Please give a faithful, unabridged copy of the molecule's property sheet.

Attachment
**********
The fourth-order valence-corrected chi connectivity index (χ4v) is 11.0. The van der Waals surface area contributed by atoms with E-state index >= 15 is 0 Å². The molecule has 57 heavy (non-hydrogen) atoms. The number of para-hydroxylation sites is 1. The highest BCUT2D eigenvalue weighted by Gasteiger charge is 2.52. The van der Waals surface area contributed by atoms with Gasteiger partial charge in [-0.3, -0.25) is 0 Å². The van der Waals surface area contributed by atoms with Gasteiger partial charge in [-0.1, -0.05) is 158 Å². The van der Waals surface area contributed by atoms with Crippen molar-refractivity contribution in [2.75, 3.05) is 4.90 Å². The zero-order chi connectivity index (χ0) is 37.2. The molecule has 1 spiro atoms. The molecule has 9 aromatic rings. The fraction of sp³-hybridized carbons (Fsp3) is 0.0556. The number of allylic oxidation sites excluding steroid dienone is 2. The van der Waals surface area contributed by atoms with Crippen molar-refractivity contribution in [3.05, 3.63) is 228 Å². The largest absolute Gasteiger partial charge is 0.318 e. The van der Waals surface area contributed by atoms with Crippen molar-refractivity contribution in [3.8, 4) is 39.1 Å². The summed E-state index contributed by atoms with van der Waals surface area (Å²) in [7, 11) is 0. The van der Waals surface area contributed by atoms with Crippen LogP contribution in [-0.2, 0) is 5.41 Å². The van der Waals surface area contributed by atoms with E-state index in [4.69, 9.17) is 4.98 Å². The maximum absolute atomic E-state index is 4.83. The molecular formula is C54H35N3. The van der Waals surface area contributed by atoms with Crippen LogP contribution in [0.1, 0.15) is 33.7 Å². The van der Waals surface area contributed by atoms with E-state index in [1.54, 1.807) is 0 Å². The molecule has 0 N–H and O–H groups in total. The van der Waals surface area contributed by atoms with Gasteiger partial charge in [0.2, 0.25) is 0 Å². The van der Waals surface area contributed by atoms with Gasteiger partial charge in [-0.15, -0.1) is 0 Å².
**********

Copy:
The fourth-order valence-corrected chi connectivity index (χ4v) is 11.0. The van der Waals surface area contributed by atoms with E-state index >= 15 is 0 Å². The molecule has 57 heavy (non-hydrogen) atoms. The number of para-hydroxylation sites is 1. The highest BCUT2D eigenvalue weighted by Gasteiger charge is 2.52. The van der Waals surface area contributed by atoms with Gasteiger partial charge in [-0.3, -0.25) is 0 Å². The van der Waals surface area contributed by atoms with Gasteiger partial charge in [-0.1, -0.05) is 158 Å². The van der Waals surface area contributed by atoms with Crippen molar-refractivity contribution in [2.75, 3.05) is 4.90 Å². The zero-order chi connectivity index (χ0) is 37.2. The molecule has 1 spiro atoms. The molecule has 9 aromatic rings. The fraction of sp³-hybridized carbons (Fsp3) is 0.0556. The number of allylic oxidation sites excluding steroid dienone is 2. The van der Waals surface area contributed by atoms with Crippen molar-refractivity contribution in [3.05, 3.63) is 228 Å². The largest absolute Gasteiger partial charge is 0.318 e. The van der Waals surface area contributed by atoms with Crippen molar-refractivity contribution in [3.8, 4) is 39.1 Å². The summed E-state index contributed by atoms with van der Waals surface area (Å²) in [7, 11) is 0. The van der Waals surface area contributed by atoms with Crippen LogP contribution in [-0.2, 0) is 5.41 Å². The van der Waals surface area contributed by atoms with E-state index in [4.69, 9.17) is 4.98 Å². The maximum absolute atomic E-state index is 4.83. The molecular formula is C54H35N3. The van der Waals surface area contributed by atoms with Crippen LogP contribution in [0.1, 0.15) is 33.7 Å². The van der Waals surface area contributed by atoms with E-state index in [1.54, 1.807) is 0 Å². The molecule has 0 N–H and O–H groups in total. The van der Waals surface area contributed by atoms with Gasteiger partial charge in [0.2, 0.25) is 0 Å². The van der Waals surface area contributed by atoms with Gasteiger partial charge in [-0.15, -0.1) is 0 Å².